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Acute Police Illness

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Acute Police Illness

Photo: Geir Ólafsson.

Police officers have called in sick at almost every police station contacted by RÚV this morning. Only one station had no reported illness.

The Ministry of Finance sent out a notice yesterday saying it had learned that members of the police force intended to report sick today and in coming days. This is intended as part of their fight for better pay. For this reason, the Ministry of Finance has threatened to sue the police.

Snorri Magnússon, head of the Police Federation of Iceland told RÚV he first heard of the illness when he received a letter from the ministry, saying it had learned of the police force’s plan to call in sick. He emphasized the Police Federation had not organized the action. The Federation, he said, had no way of controlling what officers discussed at police stations, cafés or on Facebook. He stressed that police officers were tired of broken promises by politicians who praise them on holidays but refuse to raise their pay. He described the police force as understaffed by two to three hundred people and under a lot of pressure. People had had enough.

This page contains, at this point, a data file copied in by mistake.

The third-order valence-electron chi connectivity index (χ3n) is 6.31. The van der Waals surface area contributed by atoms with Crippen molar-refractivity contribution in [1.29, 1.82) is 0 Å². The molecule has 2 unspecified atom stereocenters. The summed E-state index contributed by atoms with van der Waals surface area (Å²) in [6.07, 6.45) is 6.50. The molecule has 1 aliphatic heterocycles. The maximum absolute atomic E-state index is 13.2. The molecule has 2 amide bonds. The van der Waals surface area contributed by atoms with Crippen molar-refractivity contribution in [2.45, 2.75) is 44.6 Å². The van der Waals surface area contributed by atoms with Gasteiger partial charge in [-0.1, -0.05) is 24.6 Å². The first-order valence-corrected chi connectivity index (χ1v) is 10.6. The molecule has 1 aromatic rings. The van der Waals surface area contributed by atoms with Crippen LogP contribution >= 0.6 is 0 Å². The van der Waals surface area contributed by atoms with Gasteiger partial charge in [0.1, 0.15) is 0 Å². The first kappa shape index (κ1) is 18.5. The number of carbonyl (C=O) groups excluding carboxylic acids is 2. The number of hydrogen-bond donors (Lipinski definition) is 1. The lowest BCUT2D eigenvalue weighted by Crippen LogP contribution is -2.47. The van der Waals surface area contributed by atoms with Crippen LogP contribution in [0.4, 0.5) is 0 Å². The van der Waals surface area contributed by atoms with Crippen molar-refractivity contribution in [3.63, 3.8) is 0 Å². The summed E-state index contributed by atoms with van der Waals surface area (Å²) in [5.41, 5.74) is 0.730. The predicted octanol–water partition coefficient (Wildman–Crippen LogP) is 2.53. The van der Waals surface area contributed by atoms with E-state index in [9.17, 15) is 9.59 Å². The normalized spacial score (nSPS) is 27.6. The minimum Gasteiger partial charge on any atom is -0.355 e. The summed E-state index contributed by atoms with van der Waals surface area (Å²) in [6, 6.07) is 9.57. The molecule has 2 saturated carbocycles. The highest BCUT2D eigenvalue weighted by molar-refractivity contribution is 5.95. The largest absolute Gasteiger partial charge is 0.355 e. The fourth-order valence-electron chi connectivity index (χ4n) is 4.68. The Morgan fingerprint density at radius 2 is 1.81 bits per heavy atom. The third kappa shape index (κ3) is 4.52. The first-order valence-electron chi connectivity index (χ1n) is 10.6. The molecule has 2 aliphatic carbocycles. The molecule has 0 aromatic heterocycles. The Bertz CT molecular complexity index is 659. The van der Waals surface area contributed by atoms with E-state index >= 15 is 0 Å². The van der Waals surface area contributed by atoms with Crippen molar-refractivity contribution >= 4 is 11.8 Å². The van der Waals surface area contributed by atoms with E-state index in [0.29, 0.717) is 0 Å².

Brynjar Níelsson, MP for the Independence Party, told RÚV he understood the officers’ fight for better pay, but said they must follow the law like anyone else.

Police have been active in their fight lately. September 11, members of the police all over the country showed solidarity by being on traffic control duty between 3:00 and 3:30 pm. Friday, September 18, all police disappeared from the streets between 2:00 and 4:00 pm to work on reports. Friday, October 2, they gathered by government offices to bring attention to their fight for better wages at the beginning of a government meeting.

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